I will elaborate on this topic in the next posting. In the meantime, I leave you with this factoid: A Silicon Valley executive once said that he will not hire computer programmers who have never worked with their hands; he claimed that people who have failed to acquire hand skills cannot think in certain ways. (You know what they say: muscles that are not used atrophy.)

 

Wednesday, September 16, 2020

I have fallen well short of the goal I had when I started this blog of posting once a week. I’ve been feeling like I don’t have that much to say. I considered giving up the whole thing, but recently I figured out there is something I can talk about almost endlessly, since I’ve been doing it for the last 30 years, week after week, in my role as a college painting and drawing professor.

To teach well you need to break topics down into components, or graduated steps that students can follow. When I started teaching I noticed there were things I could do, yet could not explain how I did them; I noticed I operated on a series of (almost) subconscious assumptions that needed to be closely examined; and I noticed teaching exercised skills that I had but had no occasion to use in my normal life. Ultimately teaching grew very rewarding for me because it employed many more of my capabilities than I had ever had opportunity to use before.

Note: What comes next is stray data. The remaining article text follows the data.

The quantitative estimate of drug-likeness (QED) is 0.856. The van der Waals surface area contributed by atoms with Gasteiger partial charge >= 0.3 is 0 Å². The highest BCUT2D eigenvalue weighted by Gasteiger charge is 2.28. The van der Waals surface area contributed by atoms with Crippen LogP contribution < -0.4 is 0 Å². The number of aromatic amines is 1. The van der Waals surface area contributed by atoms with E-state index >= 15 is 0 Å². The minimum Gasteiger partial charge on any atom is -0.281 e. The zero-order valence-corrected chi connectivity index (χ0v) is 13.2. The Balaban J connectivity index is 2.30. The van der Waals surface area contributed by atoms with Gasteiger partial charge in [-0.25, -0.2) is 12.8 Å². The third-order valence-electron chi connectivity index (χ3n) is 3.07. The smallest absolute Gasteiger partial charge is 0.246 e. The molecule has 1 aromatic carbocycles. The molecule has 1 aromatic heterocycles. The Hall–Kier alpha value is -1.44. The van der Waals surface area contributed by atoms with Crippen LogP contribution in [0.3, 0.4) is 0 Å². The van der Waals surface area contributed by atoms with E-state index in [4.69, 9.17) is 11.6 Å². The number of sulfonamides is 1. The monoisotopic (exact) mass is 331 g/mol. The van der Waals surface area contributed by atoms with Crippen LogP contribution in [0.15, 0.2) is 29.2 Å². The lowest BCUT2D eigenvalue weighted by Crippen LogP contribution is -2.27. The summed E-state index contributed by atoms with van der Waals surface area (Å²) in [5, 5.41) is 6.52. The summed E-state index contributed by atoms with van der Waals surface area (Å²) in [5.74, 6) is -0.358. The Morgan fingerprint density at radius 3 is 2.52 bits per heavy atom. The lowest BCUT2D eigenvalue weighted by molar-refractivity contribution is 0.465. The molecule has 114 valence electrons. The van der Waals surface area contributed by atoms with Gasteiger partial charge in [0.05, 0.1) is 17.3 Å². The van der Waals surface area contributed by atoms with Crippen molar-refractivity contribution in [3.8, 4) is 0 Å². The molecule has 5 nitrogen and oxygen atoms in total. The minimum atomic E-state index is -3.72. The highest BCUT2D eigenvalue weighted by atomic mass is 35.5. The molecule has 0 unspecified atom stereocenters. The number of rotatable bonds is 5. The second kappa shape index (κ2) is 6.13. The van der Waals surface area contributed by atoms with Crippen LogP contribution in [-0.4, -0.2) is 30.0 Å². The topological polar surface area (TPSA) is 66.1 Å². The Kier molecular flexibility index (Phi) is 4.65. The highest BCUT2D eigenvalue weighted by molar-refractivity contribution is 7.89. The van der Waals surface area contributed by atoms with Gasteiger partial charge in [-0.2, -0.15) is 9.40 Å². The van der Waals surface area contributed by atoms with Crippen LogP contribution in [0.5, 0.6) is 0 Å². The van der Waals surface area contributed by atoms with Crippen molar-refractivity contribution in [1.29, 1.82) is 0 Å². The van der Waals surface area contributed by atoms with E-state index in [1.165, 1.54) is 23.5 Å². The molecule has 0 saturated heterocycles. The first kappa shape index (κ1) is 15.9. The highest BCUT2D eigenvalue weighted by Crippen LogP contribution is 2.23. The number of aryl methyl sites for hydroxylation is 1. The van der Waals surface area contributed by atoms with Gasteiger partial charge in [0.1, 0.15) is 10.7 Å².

Recently I sat down, and in five minutes, came up with a list of a dozen topics I could write about. They included:

  1. Cerebral learning vs. embodied learning
  2. The advantages of painting and drawing in being immediate and extremely flexible mediums
  3. What “process art” is about
  4. The counter-intuitive fact that 2-D painting and drawing mediums have surpassing capabilities to evoke space compared to 3-D mediums, including film and installation
  5. The difference between narrative and non-narrative art
  6. The difference between using symbols vs. inference in art
  7. The basic difference between believing your body vs. believing your brain
  8. The argument against an academic art education
  9. The importance of Formalism as taught by the Bauhaus
  10. The particularity of individual color sense
  11. Why I distrust Theory (capitalization mine)
  12. Why my students thought I could read their minds
  13. The importance of visual thinking — focusing on Einstein as an example. (Admittedly I would have to do a fair amount of research to carry out this topic.)